3. It is also used when describing something’s usage, “for”, as in une tasse à café “a coffee cup”, or more woodenly “a cup for coffee”. Compare this to une tasse de café, “a cup of coffee”.
  1. This is like English “with”, describing accompaniment. The book’s example is avec une grande valise “with a large suitcase”, though I believe avec can be used of people accompanying as well.
  1. Dans is used of being inside something, like a container. The repeated example is dans le sac “In the bag”. Not sure, but I expect this always requires some sort of article, whether definite or indefinite.
  1. De is has a possessive usage frequently – le billet de Paul “Paul’s ticket”, or even “the ticket of Paul”.
  2. De has a partitive usage many other times, as in the earlier example, une tasse de café, “a cup of coffee”.
  3. De can also point to where something comes “from”, as in Viens-tu de Paris? “You are coming from Paris? or “You are from Paris?”

The Absolute Negative
The absolute negative is the form of statement that negates the verb. A positive statement would be like Je suis un professeur “I am a teacher”, or Je voyage à Marseille “I am traveling to Marseille”. The absolute negative of these two sentences would be Je ne suis pas un professeur and Je ne voyage pas à Marseille “I am not traveling to Marseille”. Note that the verb is surrounded by ne..pas, or n’..pas if the verb begins with a vowel. This is fairly consistently employed with all the verbs seen thus far, though the fact that “absolute” is in this name suggests there are other ways of negating.

With forms of avoir and the absolute negative, particular care must be taken. Take for instance J’ai un billet “I have a ticket.” If the indefinite article is used (but not the definite article) with the direct object, it must be replaced by de, resulting in Je n’ai pas de billet “I don’t have a ticket”, here.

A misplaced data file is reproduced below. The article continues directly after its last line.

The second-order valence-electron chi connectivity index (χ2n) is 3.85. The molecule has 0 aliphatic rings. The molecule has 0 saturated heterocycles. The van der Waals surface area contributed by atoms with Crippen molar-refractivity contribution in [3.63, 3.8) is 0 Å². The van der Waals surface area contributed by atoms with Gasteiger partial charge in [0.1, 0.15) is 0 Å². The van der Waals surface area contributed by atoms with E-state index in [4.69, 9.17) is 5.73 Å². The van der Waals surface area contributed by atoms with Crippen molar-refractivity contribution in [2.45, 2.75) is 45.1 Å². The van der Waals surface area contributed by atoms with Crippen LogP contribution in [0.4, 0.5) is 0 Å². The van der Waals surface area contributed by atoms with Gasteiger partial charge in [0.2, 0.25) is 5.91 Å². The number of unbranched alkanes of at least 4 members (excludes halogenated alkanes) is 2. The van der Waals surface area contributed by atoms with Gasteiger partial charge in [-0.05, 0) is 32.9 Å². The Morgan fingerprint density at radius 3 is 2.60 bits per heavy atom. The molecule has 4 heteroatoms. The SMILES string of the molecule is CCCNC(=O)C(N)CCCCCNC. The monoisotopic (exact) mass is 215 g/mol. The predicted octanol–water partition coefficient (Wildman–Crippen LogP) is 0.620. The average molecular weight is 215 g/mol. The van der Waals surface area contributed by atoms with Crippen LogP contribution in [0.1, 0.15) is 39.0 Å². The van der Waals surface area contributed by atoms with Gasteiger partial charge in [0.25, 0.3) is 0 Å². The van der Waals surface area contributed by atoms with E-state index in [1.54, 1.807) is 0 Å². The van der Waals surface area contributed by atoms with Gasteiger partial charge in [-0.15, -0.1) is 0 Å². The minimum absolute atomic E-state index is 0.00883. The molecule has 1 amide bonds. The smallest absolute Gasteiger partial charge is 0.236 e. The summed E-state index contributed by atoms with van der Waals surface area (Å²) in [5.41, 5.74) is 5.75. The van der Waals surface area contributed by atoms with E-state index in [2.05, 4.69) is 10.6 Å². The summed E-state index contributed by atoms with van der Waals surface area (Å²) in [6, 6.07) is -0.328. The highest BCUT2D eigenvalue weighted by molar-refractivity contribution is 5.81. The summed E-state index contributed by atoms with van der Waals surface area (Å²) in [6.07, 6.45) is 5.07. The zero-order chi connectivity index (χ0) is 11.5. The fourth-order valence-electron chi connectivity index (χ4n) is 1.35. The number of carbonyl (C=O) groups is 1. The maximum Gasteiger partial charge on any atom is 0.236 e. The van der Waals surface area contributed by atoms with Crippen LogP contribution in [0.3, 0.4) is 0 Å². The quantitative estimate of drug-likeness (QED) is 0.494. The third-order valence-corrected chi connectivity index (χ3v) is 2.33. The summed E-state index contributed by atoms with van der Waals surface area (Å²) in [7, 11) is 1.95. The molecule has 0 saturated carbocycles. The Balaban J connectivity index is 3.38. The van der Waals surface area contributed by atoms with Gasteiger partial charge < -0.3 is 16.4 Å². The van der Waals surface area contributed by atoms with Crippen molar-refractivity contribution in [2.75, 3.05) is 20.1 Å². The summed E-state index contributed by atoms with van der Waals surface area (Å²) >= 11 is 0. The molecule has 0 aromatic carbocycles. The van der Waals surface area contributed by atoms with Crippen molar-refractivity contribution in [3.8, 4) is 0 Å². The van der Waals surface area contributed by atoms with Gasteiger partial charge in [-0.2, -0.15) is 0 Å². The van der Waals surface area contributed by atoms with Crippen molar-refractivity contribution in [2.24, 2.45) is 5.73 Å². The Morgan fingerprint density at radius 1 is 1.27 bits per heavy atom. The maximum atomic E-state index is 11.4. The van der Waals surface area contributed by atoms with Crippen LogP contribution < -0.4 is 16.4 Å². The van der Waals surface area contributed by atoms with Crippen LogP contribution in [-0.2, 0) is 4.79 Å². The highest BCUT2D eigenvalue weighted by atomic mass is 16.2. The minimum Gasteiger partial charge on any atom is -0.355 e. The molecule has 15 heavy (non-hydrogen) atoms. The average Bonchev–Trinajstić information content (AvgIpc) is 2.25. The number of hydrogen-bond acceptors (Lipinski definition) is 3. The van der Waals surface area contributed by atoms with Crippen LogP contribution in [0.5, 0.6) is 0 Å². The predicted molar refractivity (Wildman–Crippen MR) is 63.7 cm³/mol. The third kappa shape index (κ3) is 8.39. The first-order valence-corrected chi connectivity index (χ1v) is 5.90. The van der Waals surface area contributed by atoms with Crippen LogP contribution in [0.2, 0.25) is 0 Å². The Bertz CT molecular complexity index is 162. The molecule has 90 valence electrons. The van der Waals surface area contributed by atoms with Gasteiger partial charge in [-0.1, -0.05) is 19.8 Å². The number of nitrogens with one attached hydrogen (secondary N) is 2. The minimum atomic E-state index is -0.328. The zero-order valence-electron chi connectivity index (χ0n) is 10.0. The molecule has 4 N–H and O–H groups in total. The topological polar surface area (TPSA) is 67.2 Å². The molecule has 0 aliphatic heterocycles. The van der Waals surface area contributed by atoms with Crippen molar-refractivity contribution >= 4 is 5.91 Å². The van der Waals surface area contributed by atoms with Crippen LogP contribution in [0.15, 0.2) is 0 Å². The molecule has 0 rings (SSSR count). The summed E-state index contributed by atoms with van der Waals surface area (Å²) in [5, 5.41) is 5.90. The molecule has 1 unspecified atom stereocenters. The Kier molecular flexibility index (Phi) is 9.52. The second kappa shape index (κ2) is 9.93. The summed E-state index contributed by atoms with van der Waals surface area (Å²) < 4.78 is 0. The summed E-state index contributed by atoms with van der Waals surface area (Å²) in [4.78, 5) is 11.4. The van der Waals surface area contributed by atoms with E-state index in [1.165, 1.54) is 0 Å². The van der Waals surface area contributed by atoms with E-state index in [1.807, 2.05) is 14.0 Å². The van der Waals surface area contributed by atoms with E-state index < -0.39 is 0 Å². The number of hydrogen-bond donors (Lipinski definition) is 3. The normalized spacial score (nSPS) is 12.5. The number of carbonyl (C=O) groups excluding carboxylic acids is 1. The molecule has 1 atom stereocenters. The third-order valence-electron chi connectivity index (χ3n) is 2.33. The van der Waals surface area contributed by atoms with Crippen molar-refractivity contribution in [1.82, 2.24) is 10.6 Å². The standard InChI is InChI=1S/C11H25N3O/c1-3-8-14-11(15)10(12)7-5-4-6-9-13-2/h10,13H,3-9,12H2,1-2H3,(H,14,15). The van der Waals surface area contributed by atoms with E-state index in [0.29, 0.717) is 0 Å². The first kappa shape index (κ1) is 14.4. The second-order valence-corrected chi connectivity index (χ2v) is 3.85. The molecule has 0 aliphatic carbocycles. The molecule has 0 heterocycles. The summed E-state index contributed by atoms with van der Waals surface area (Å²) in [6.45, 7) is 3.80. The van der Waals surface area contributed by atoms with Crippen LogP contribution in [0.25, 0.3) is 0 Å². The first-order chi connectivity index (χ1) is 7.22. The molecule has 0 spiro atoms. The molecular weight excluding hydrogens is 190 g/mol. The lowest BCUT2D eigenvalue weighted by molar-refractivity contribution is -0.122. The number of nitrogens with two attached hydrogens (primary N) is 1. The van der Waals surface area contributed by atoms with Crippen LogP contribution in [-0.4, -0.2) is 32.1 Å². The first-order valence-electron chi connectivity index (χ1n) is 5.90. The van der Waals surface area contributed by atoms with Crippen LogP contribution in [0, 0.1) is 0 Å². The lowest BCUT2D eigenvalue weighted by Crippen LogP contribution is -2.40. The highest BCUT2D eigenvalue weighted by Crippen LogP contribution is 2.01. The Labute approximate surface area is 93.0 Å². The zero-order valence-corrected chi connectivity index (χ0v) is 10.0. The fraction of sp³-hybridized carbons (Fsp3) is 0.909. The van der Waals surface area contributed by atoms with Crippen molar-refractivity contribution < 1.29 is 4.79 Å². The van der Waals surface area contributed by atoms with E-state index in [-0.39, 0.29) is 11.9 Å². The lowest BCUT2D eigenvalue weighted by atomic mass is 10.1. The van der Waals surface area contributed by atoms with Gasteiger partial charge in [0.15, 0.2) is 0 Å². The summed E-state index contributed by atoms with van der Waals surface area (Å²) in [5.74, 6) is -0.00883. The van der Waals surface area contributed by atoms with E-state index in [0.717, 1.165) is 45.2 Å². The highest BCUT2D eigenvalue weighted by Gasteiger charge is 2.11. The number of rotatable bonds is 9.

Forming Questions
The formation of questions, beyond the simple “What is this?” and “Is this…?”, was looked at in the last chapter. However, it was late and I was tired of typing. And I still had a number of outstanding “whys”. Those “whys” are still there, mostly. But it is past time to look at questions in EF, since they are a major component of the examples presented.

There are two means of turning a verbal statement into a question. The first places the statement after the question phrase “Est-ce que…”. The second inverts the subject pronoun and the verb (normally the subject would come before the verb), and connects them with a hyphen. If the subject pronoun ends begins with a vowel, and the verb form ends in one, a -t- is placed between them. Just try saying these without the -t- and you will see why this rule has developed; it is noticeably awkward. Here are some examples:

  • Est-ce que vous allez aujourd’hui? “Are you going today?”
  • Allez-vous aujourd’hui? “Are you going today?”
  • Est-ce qu’il va aujourd’hui? Is he going today?
  • Va-t-il aujourd’hui? “Is he going today?”

But not all forms are used with all verbs and with all subject pronouns. And this is where I have questions. I don’t understand yet the pattern. There is something with formality, based on the note in the book as to why the expression Ai-je… “Do I have…” is not used. But it seems some verbs will use one or the other expression primarily, while other verbs seem to allow either expression in most contexts. Hopefully some clarity will be offered shortly.

Question Words
A few words that are used in information-seeking questions have been introduced:

Preposition Usage
  1. Is used when asking “Where?”
  1. Is used when asking “When?”
quel / quelle
  1. Is used to ask “Which?”. It is actually an adjective, and thus agrees with the gender of the associated noun phrase, quel with masculines and quelle with feminines.

That is all for now. Au revoir!


About George

I'm interested in theology, languages, translation and various sorts of fermentation.
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1 Response to 45 Days of French – Day 5

  1. Pingback: 45 Days of French | σφόδρα – exceedingly